As in "it is possible to try it again". "Tryable" seems to be the one mostly used online, if you type it in Google. Onelook Dictionary Search only returns an entry for "tryable" from Wordnik, not from any of the major online dictionaries.

Which spelling is the correct one for this meaning?


3 Answers 3


In Google Books search results for 1900–2008, retryable (blue line) and retriable (red line) are very similar in total number of matches:

Although retriable seems to have gained the upper hand since about 1995, its relatively strong showing in recent years may be due in large part to a house style preference in its favor at one publisher, Springer-Verlag, whose titles account for eight of the nine matches for retriable in the year 2006.

At this point, it's impossible to say that one spelling is correct and the other is incorrect—in fact, it's impossible to predict with any confidence which one will win out in the battle for dominant usage. However, the more frequent the usage becomes, the more pressure there will be on publishers (assuming that publishers in the traditional sense of the word continue to exist) to standardize on one spelling or the other. If the need to refer to something's ability to be retried continues to grow in computer terminology—and to hold steady in legal terminology—we should see some movement toward consensus on the spelling, one way or the other, in the next decade.

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    Just as a footnote: I wouldn't call any ngram with six zeroes after the decimal point on the vertical axis a "strong showing." It's more like a few usages.
    – J.R.
    Dec 20, 2016 at 16:16
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    @J.R.: I agree with you completely. The meaning that I hope I had in mind last February when I answered this question was "strong showing visually"—that is, "impressive looking if you focus on the movement of the red line and not on the scale at which the graph is recording change." With Ngram charts it is crucial to check the scale of the line graph results. I did give a bit of context for the actual number of matches reflected in the line graph for retriable by noting that the total number of matches for the word in 2006 was nine. But I will add "relatively" to my misleading wording above.
    – Sven Yargs
    Dec 20, 2016 at 19:57
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    This answer does not carry any weight IMO because it fundamentally relies on data that is statistically insignificant. I'm surprised it has so many votes.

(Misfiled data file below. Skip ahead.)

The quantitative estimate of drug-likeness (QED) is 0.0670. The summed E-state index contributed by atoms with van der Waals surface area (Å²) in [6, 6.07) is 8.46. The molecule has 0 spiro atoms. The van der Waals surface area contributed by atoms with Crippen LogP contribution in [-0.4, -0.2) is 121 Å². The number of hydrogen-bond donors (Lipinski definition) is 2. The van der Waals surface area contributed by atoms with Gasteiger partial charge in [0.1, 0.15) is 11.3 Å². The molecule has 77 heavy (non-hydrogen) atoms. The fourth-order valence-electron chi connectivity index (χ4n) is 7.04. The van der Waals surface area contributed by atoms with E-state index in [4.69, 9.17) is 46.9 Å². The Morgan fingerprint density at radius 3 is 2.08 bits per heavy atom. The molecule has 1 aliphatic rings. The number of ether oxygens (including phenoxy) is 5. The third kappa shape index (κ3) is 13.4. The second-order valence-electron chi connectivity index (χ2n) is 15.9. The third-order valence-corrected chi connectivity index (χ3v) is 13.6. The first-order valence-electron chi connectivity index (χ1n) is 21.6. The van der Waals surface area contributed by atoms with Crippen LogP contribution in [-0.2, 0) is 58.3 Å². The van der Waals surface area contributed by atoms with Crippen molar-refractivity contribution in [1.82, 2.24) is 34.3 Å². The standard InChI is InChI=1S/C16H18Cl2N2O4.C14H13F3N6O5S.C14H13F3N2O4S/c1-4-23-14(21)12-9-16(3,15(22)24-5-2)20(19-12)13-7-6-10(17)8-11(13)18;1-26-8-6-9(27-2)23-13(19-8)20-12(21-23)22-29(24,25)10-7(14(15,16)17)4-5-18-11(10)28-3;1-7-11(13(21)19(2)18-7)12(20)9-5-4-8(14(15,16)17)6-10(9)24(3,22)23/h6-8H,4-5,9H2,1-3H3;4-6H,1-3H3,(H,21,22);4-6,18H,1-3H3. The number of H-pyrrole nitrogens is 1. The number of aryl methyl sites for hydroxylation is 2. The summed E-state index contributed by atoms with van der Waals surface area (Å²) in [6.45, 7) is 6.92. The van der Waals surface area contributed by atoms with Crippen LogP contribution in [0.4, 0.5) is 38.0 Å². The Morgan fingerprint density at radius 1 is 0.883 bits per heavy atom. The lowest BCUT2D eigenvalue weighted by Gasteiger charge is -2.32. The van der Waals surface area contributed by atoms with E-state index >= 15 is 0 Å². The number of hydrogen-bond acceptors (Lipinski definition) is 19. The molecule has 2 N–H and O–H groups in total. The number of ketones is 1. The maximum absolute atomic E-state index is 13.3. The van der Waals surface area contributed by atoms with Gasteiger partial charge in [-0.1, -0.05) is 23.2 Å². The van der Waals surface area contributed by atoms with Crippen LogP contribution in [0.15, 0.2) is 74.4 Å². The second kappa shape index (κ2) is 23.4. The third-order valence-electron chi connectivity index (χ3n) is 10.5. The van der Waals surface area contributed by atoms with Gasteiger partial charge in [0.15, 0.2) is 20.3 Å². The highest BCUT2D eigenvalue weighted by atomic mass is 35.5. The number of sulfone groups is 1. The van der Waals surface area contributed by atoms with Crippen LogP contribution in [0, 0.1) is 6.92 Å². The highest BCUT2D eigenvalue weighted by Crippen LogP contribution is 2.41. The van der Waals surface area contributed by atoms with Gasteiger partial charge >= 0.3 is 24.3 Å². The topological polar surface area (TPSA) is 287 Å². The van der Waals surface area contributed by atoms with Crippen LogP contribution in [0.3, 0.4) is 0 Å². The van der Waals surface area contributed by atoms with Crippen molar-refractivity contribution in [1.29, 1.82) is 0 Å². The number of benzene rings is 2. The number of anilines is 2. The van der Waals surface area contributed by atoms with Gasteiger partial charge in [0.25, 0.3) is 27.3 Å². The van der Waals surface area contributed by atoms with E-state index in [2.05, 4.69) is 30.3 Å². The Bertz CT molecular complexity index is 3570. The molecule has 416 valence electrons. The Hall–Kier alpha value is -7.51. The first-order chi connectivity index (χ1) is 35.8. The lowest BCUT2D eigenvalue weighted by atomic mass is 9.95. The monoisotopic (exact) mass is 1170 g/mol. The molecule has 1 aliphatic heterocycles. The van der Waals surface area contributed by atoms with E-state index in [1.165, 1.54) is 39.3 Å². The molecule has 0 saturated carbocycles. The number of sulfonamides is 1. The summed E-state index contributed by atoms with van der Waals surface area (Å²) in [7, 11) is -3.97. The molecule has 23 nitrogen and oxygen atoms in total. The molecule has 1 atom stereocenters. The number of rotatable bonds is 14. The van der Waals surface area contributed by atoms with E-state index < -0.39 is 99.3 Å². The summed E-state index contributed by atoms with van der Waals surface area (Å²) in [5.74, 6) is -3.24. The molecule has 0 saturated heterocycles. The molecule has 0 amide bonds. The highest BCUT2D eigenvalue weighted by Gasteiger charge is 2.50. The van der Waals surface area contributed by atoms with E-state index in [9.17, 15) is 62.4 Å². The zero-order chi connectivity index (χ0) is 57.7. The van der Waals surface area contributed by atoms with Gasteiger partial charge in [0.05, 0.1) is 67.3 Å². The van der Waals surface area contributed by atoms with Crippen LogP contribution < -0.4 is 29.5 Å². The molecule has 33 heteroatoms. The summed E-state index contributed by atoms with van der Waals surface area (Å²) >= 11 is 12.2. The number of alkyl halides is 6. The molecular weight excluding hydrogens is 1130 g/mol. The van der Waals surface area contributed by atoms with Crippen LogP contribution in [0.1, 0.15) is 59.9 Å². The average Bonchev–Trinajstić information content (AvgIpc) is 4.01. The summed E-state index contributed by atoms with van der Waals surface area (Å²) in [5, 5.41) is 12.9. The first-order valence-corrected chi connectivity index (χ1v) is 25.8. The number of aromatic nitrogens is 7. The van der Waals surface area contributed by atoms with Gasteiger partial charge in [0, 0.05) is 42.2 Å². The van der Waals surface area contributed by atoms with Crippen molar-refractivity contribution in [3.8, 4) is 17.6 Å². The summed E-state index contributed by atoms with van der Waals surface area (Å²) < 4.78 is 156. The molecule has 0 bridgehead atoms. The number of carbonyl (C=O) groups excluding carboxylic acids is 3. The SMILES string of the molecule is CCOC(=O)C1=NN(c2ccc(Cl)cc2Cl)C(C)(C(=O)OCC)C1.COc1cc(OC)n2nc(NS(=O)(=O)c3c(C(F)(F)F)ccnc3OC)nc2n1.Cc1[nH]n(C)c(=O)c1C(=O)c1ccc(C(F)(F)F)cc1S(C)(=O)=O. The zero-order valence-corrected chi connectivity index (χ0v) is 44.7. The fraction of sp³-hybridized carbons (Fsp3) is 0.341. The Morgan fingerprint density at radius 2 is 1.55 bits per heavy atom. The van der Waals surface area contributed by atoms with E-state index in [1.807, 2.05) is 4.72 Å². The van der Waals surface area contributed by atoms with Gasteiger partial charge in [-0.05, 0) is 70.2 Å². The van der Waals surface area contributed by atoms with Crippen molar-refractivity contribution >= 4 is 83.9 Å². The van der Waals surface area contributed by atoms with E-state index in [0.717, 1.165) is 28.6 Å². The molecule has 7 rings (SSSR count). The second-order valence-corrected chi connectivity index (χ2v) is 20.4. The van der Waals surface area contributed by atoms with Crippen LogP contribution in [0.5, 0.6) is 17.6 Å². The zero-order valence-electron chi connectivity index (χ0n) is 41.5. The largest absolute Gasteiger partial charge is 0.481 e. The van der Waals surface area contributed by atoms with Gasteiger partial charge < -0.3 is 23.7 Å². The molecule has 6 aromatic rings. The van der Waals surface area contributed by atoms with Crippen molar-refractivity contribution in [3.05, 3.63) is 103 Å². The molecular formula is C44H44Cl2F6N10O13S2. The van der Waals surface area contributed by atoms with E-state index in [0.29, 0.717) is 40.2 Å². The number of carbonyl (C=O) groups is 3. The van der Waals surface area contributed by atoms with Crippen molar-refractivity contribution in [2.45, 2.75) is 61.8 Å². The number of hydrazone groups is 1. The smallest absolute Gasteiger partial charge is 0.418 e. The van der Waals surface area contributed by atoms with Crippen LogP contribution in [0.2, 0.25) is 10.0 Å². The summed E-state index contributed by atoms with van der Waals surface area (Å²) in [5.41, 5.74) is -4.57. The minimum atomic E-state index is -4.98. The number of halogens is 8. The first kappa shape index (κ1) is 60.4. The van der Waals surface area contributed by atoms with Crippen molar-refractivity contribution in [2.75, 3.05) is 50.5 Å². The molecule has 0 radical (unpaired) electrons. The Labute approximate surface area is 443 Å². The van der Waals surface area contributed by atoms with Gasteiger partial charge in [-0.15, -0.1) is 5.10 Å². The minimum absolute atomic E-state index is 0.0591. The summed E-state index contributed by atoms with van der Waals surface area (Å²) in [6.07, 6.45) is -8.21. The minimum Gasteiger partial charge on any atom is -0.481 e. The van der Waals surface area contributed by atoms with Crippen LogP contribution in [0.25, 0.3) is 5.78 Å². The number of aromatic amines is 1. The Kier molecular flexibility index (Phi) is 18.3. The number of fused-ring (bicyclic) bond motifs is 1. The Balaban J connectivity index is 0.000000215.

– Brandon
    Mar 31, 2022 at 20:20
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    @Brandon I see much of the value in this answer being that it highlights how little data is available to comment on what the "correct" spelling is.
    – Jivan Pal
    Apr 21 at 12:49

Retryable is the more correct spelling, triable in the sense of able to be tested, is rare.

Triable has a different meaning:

1) (Law)

  • liable to be tried judicially
  • subject to examination or determination by a court of law


  • (rare) able to be tested



I notice that the Outlook spell checker accepts "triable" and "retriable" but not "tryable" or "retryable". (The spell checker for this page says they are all wrong.) Within computer terminology, that feels wrong. Imagine you are in a try/catch block. Something fails in the "try" section so you want to know if you can "retry" it in the catch block. You don't attempt to "retri" - you want to know if it is "retry"-able. I think this is similar to "indexes" versus "indices" - in computer terminology, an index is different enough from the more general term that "indexes" feels better IMHO.

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    Machine spell checkers are in no way an authority; they simply highlight possible errors. That Outlook flags one form or the other is a reason to double-check it, not to rule it acceptable or unacceptable.
    – choster
    May 20, 2017 at 0:29
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    FWIW my Outlook dictionary includes neither "retriable" or "retryable". That entry may be coming from your user dictionary. Jan 28, 2019 at 23:39
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    @Paul However, you'd probably still say that the block was "retried" rather than "re-try'd". Personally, I argue in favour of "retriable" for this reason, for overall consistency in how trailing Y tends to be handled.
    – Jivan Pal
    Apr 21 at 12:51

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